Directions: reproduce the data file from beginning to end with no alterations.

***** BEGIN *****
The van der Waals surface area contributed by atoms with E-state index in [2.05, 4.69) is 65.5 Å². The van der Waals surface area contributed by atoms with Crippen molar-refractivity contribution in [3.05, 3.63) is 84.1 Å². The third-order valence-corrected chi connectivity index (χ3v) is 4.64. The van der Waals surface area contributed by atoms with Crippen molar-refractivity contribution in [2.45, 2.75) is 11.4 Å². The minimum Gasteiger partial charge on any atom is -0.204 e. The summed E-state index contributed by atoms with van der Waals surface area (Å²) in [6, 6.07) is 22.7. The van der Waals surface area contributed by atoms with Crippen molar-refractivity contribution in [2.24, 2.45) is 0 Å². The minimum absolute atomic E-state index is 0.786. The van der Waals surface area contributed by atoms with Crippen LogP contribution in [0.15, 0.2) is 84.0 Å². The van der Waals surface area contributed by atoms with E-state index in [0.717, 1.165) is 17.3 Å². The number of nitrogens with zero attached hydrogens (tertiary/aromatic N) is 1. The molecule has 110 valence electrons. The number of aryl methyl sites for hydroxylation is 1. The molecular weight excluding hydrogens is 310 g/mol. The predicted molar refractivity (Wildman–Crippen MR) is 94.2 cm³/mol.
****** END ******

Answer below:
The van der Waals surface area contributed by atoms with E-state index in [2.05, 4.69) is 65.5 Å². The van der Waals surface area contributed by atoms with Crippen molar-refractivity contribution in [3.05, 3.63) is 84.1 Å². The third-order valence-corrected chi connectivity index (χ3v) is 4.64. The van der Waals surface area contributed by atoms with Crippen molar-refractivity contribution in [2.45, 2.75) is 11.4 Å². The minimum Gasteiger partial charge on any atom is -0.204 e. The summed E-state index contributed by atoms with van der Waals surface area (Å²) in [6, 6.07) is 22.7. The van der Waals surface area contributed by atoms with Crippen molar-refractivity contribution in [2.24, 2.45) is 0 Å². The minimum absolute atomic E-state index is 0.786. The van der Waals surface area contributed by atoms with Crippen LogP contribution in [0.15, 0.2) is 84.0 Å². The van der Waals surface area contributed by atoms with E-state index in [0.717, 1.165) is 17.3 Å². The number of nitrogens with zero attached hydrogens (tertiary/aromatic N) is 1. The molecule has 110 valence electrons. The number of aryl methyl sites for hydroxylation is 1. The molecular weight excluding hydrogens is 310 g/mol. The predicted molar refractivity (Wildman–Crippen MR) is 94.2 cm³/mol.